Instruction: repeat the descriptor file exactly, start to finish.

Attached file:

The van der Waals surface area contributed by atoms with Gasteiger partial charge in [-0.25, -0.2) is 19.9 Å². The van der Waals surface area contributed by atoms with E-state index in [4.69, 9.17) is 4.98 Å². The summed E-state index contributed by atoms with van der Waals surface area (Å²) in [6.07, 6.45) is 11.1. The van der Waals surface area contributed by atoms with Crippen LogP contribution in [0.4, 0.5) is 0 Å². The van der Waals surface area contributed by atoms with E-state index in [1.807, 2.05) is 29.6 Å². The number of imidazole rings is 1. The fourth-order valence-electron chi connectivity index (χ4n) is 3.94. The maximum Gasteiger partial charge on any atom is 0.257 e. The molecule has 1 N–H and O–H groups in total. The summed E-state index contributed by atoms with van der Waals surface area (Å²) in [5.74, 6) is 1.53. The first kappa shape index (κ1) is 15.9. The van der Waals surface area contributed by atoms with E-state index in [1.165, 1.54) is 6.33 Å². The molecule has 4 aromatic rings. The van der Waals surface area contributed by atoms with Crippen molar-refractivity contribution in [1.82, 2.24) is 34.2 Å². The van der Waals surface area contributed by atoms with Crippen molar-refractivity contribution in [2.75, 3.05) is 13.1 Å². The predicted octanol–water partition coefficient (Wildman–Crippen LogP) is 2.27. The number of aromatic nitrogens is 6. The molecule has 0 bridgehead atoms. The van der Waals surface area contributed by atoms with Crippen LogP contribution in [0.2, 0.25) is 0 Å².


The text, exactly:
The van der Waals surface area contributed by atoms with Gasteiger partial charge in [-0.25, -0.2) is 19.9 Å². The van der Waals surface area contributed by atoms with E-state index in [4.69, 9.17) is 4.98 Å². The summed E-state index contributed by atoms with van der Waals surface area (Å²) in [6.07, 6.45) is 11.1. The van der Waals surface area contributed by atoms with Crippen LogP contribution in [0.4, 0.5) is 0 Å². The van der Waals surface area contributed by atoms with E-state index in [1.807, 2.05) is 29.6 Å². The number of imidazole rings is 1. The fourth-order valence-electron chi connectivity index (χ4n) is 3.94. The maximum Gasteiger partial charge on any atom is 0.257 e. The molecule has 1 N–H and O–H groups in total. The summed E-state index contributed by atoms with van der Waals surface area (Å²) in [5.74, 6) is 1.53. The first kappa shape index (κ1) is 15.9. The van der Waals surface area contributed by atoms with E-state index in [1.165, 1.54) is 6.33 Å². The molecule has 4 aromatic rings. The van der Waals surface area contributed by atoms with Crippen molar-refractivity contribution in [1.82, 2.24) is 34.2 Å². The van der Waals surface area contributed by atoms with Crippen molar-refractivity contribution in [2.75, 3.05) is 13.1 Å². The predicted octanol–water partition coefficient (Wildman–Crippen LogP) is 2.27. The number of aromatic nitrogens is 6. The molecule has 0 bridgehead atoms. The van der Waals surface area contributed by atoms with Crippen LogP contribution in [0.2, 0.25) is 0 Å².